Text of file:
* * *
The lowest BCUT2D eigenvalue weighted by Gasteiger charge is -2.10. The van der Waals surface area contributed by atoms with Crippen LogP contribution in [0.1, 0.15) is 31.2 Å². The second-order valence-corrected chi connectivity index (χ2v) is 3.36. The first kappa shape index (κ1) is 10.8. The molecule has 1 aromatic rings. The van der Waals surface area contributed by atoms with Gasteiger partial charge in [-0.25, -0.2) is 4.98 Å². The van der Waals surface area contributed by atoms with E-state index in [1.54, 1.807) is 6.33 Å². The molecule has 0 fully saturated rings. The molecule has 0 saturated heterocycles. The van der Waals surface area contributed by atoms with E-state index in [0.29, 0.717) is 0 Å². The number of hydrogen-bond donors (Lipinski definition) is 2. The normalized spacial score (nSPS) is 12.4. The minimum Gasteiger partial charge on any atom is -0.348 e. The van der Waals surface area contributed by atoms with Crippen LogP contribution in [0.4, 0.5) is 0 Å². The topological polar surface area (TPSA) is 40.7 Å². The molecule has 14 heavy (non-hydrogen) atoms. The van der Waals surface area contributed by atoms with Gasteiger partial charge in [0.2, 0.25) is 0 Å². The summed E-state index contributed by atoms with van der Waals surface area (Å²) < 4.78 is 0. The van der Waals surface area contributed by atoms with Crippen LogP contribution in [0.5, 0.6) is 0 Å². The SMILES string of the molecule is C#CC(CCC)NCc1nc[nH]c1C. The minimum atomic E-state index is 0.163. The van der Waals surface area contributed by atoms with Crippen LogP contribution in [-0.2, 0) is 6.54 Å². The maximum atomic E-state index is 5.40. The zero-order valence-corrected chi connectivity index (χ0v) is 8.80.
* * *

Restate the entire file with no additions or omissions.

The lowest BCUT2D eigenvalue weighted by Gasteiger charge is -2.10. The van der Waals surface area contributed by atoms with Crippen LogP contribution in [0.1, 0.15) is 31.2 Å². The second-order valence-corrected chi connectivity index (χ2v) is 3.36. The first kappa shape index (κ1) is 10.8. The molecule has 1 aromatic rings. The van der Waals surface area contributed by atoms with Gasteiger partial charge in [-0.25, -0.2) is 4.98 Å². The van der Waals surface area contributed by atoms with E-state index in [1.54, 1.807) is 6.33 Å². The molecule has 0 fully saturated rings. The molecule has 0 saturated heterocycles. The van der Waals surface area contributed by atoms with E-state index in [0.29, 0.717) is 0 Å². The number of hydrogen-bond donors (Lipinski definition) is 2. The normalized spacial score (nSPS) is 12.4. The minimum Gasteiger partial charge on any atom is -0.348 e. The van der Waals surface area contributed by atoms with Crippen LogP contribution in [0.4, 0.5) is 0 Å². The topological polar surface area (TPSA) is 40.7 Å². The molecule has 14 heavy (non-hydrogen) atoms. The van der Waals surface area contributed by atoms with Gasteiger partial charge in [0.2, 0.25) is 0 Å². The summed E-state index contributed by atoms with van der Waals surface area (Å²) < 4.78 is 0. The van der Waals surface area contributed by atoms with Crippen LogP contribution in [0.5, 0.6) is 0 Å². The SMILES string of the molecule is C#CC(CCC)NCc1nc[nH]c1C. The minimum atomic E-state index is 0.163. The van der Waals surface area contributed by atoms with Crippen LogP contribution in [-0.2, 0) is 6.54 Å². The maximum atomic E-state index is 5.40. The zero-order valence-corrected chi connectivity index (χ0v) is 8.80.